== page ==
Life in Balance

Through this online art blog/gallery we can encourage, inspire and share hope with one another…We invite who you to share your “NAPS” (News, Art ,Poetry, Songs) or inspirations. Email info@edoyr.com if you would like to share inspirations. Please note we can not post advice with regards to nutrition and exercise.


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Q&A with Michelle De Faria: Family Therapy

Michelle De Faria is doing her placement at Eating Disorders of York Region.

Michelle De Faria (above) studied in the postgraduate Addictions and Mental Health program at Durham College and is completing her placement at Eating Disorders of York Region.

Until August 10, she will routinely answer different questions pertaining to family dynamics (in other words, how a family works) in relation to mental health.

Today, Michelle talks about what makes a family and family therapy.

Question: What makes a family?

Answer: The textbook definition of a family is two or more people involved in an important relationship.

In laymen’s terms, a family is a team or a unit of support and love. They provide guidance. This group of people could be anyone, from a team to a group of friends to coworkers to classmates. A family is anyone you find comfort with, and isn’t limited to relatives or people on your family tree.

Question: What is family therapy?

Answer: Family therapy is professional guidance to help solve family struggles. A family can meet whenever it is convenient for them to discuss issues that may have come up. It is beneficial for all members of the family to attend and participate.

Eating Disorders of York Region’s Guidance for Family and Friends support group, for example, strives to improve understanding within the family and self-care. This model also emphasizes that family members are not each other’s therapists but instead can benefit from expert guidance (even if all family members are not present). This group is led by a psychotherapist.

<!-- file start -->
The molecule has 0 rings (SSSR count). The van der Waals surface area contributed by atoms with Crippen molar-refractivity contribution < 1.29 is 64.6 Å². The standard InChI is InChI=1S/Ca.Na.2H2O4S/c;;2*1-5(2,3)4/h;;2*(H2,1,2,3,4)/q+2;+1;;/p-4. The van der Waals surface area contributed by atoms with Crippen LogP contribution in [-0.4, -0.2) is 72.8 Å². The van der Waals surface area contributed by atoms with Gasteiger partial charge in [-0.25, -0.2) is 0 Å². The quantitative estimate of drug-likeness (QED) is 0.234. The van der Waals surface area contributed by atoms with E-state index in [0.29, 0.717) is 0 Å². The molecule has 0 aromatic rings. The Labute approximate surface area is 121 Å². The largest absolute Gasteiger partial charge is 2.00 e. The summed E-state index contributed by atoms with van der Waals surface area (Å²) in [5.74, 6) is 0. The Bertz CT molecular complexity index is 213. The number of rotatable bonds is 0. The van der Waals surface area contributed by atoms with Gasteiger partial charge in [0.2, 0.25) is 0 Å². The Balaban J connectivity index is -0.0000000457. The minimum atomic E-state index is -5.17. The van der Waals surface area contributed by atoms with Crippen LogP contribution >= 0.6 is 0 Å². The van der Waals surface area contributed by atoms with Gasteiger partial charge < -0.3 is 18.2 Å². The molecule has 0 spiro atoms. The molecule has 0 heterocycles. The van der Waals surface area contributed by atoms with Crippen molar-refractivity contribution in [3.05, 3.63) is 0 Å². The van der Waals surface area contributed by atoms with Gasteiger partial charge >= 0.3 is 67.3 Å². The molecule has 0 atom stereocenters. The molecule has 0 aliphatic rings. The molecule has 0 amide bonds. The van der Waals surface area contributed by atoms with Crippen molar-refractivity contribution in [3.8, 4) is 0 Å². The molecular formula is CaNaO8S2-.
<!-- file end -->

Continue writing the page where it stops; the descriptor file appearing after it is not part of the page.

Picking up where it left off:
Question: What are the benefits of family therapy?

Answer: Family therapy allows for an objective, outside opinion that invites all issues, emotions and thoughts into a safe space. For example, if a mother and daughter are in a dispute, but the daughter feels her mother is misunderstanding the root of the problem, family therapy could allow for an objective voice to see the dispute in a new light, perhaps giving a new perspective to both parties.

In family therapy, groups work as a team towards a specific goal. Using the earlier example, the goal for the mother and daughter could be to understand why both parties are upset and to find a compromise and/or a solution.

Family therapy also resets the various roles in a family (parent, sibling, child, etc.) to reestablish boundaries and rules. If the daughter in the example used prior is acting more as a parent than the mother is, then the therapy can attempt to reestablish roles.

Question: How can a family be replenished?

Answer: As the family grows together, schedules change and lives get busy. It is important to still spend time together, even when there is limited time. Here are some fun activities a family can do together:

  • Family vacations (even weekend trips are enjoyable) 
  • Family dinners (fewer and fewer families spend dinner together. Dinner may be the best time to ask about someone’s day)
  • Family outings (day or night trips)
  • Preparing meals together 
  • Weekly recreational activities (walks, board games, movie nights, etc.)
For more information on family therapy, please visit the National Eating Disorder Information Centre.


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Girls Circle Body Image and Self-Esteem Building Workshops start on July 11

Laura Connell, Girls Circle facilitator.

Starting Wed. July 11, Girls Circle comes to York Region with new workshops illustrating a research-based model that encourages girls to stay true to themselves.